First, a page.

It seems that winter is well on its way with many of us experiencing a drop in temperatures and the first frost of the season this morning! Whether your horse lives out 24/7 or is turned out for a few hours a day, pasture management is of the upmost importance to your horse’s health all year round. Horses will spend up to 16 hours a day eating so where possible, investing time, money and resource into your pasture will be beneficial in the long-term from season to season, but especially during the winter.
Top things to consider when managing your winter pasture.
The size of your field and how many horses are grazing the land.
- Over stocking a field can stress the pasture and increase the chances of weed species thriving over that of grass. If there are a certain number of horses that need to use a field, then it may be a good idea to start providing additional forage (by way of hay or haylage) sooner rather than later to reduce the chances of over-grazing the pasture early on in the winter season.
The amount of time the pasture will be used.
- If possible, dividing the field and rotating your horse around the resulting paddocks can help to manage grazing pasture more effectively.
- How many hours will your horse be grazing? Will you be riding in the grazing field too or is there space to section off a dedicated riding area?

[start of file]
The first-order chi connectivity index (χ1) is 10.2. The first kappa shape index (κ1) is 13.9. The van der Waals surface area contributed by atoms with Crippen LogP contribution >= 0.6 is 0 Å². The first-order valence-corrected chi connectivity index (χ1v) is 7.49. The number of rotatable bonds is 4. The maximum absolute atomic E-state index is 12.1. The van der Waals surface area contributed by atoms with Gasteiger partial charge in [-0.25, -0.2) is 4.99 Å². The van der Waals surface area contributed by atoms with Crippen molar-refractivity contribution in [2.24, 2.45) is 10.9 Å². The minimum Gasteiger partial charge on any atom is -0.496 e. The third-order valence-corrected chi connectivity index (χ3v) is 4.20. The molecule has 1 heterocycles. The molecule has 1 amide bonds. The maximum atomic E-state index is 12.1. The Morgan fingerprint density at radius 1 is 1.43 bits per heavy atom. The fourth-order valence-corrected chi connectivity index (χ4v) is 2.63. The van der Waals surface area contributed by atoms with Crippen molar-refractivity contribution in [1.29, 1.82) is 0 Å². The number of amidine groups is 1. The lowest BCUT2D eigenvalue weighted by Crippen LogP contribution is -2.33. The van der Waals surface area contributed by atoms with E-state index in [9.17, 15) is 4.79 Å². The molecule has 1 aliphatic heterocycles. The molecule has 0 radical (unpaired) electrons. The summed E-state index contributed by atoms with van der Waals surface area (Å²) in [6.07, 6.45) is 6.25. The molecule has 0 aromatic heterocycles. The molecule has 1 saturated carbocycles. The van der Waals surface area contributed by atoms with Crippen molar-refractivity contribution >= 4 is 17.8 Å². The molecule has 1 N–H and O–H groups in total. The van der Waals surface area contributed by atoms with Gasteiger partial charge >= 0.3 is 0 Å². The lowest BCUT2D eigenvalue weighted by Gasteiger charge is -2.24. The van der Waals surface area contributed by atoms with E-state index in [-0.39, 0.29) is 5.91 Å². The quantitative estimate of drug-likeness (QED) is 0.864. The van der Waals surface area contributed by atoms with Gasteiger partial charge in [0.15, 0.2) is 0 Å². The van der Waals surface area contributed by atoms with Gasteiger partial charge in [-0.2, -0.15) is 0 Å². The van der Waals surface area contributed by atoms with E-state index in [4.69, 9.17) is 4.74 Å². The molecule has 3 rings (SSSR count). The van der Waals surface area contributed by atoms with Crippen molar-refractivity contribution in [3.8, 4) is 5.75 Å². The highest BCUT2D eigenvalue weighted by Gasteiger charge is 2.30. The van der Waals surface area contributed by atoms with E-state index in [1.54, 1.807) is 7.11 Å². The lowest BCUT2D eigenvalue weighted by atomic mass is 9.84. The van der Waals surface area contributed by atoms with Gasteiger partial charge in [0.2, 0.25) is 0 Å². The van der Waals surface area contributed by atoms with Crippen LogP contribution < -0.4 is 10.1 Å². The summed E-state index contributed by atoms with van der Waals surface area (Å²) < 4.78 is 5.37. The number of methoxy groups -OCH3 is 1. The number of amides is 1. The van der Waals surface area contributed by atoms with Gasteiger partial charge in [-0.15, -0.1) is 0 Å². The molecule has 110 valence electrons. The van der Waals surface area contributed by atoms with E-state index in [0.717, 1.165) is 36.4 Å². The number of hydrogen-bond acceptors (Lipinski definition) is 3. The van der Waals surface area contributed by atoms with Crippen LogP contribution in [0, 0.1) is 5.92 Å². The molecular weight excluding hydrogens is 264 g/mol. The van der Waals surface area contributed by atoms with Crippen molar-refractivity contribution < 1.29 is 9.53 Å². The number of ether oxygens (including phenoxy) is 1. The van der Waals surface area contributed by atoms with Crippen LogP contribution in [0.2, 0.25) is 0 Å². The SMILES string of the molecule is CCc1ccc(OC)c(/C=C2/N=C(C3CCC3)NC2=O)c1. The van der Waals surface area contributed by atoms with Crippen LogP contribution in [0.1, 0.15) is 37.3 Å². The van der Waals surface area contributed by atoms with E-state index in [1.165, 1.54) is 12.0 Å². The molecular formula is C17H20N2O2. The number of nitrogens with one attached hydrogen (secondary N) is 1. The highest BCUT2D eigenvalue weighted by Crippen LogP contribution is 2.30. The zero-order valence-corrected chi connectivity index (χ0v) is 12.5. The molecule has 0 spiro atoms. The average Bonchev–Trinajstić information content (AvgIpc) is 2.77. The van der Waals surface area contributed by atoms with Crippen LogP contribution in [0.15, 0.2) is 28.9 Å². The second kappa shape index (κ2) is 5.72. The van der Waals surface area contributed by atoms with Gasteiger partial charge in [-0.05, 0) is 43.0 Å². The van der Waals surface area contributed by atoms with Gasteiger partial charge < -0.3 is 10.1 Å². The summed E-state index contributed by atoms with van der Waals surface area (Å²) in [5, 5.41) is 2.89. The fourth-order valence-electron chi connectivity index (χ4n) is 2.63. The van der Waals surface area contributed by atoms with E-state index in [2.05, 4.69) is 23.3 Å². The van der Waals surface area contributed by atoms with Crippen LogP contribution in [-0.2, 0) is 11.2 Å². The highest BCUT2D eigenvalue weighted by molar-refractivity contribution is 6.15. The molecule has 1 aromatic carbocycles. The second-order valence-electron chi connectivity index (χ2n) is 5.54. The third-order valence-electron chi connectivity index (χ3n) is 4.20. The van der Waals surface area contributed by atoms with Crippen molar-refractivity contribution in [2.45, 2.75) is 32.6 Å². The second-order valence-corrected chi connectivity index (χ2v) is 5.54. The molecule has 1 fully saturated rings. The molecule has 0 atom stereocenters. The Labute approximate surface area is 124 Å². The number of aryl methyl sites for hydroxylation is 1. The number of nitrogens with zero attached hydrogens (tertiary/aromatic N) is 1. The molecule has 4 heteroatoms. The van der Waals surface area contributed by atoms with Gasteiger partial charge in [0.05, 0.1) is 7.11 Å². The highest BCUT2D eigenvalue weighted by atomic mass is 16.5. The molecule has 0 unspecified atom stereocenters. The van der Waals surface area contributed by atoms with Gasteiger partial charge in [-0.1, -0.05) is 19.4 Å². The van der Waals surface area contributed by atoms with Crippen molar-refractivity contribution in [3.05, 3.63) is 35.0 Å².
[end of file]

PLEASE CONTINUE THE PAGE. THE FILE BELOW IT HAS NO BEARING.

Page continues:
Drainage & damage - is the field prone to flooding or damage in certain areas?
- Try to minimise damage at gateways by using grass matting (ideal to lay during the spring), wood chip or gravel which can all help to minimise damage and avoid areas of deep mud.
- In times of very heavy rainfall and particularly in poorly drained paddocks, it may be best to restrict grazing and substitute with other forages to prevent severe damage to pastures.
- Avoid having water troughs or additional forage placed near the gateways to fields if possible; having everything in one place will make it more likely an entrance to the field can become severely damaged which often takes a long time to recover.
- If possible, waiting for frosts to thaw before turning horses out can reduce the damage to grazing but always remain vigilant with laminitis prone horses as even when frosts have thawed, sugar levels in grass can remain elevated.
- Is there sufficient access to water (especially during freezing weather) and is your water trough easy to clean/replenish through cold months without flooding parts of the field?
- What condition is your fencing in? Is it secure and able to withstand harsh weather?
- Are you able to stay on top of poo-picking with the reduction in daylight hours? Keeping the pasture clear of faeces is important all year round to prevent damage to the grass underneath as well as reducing the potential worm burden of the pasture.
Other important pasture checks to carry out regardless of the time of year include ensuring there are no poisonous plants growing in or around the field, make sure no rabbit/animal holes have appeared and that the paddock is free from litter and other stray objects.
Many horse owners face the prospect of reduced or even no grazing during the colder, wetter months. In an attempt to lessen the negative effects of a reduction of turnout there are a number of things we, as horse owners, can do:
Provide adequate forage to support natural trickle feeding behaviour throughout the day.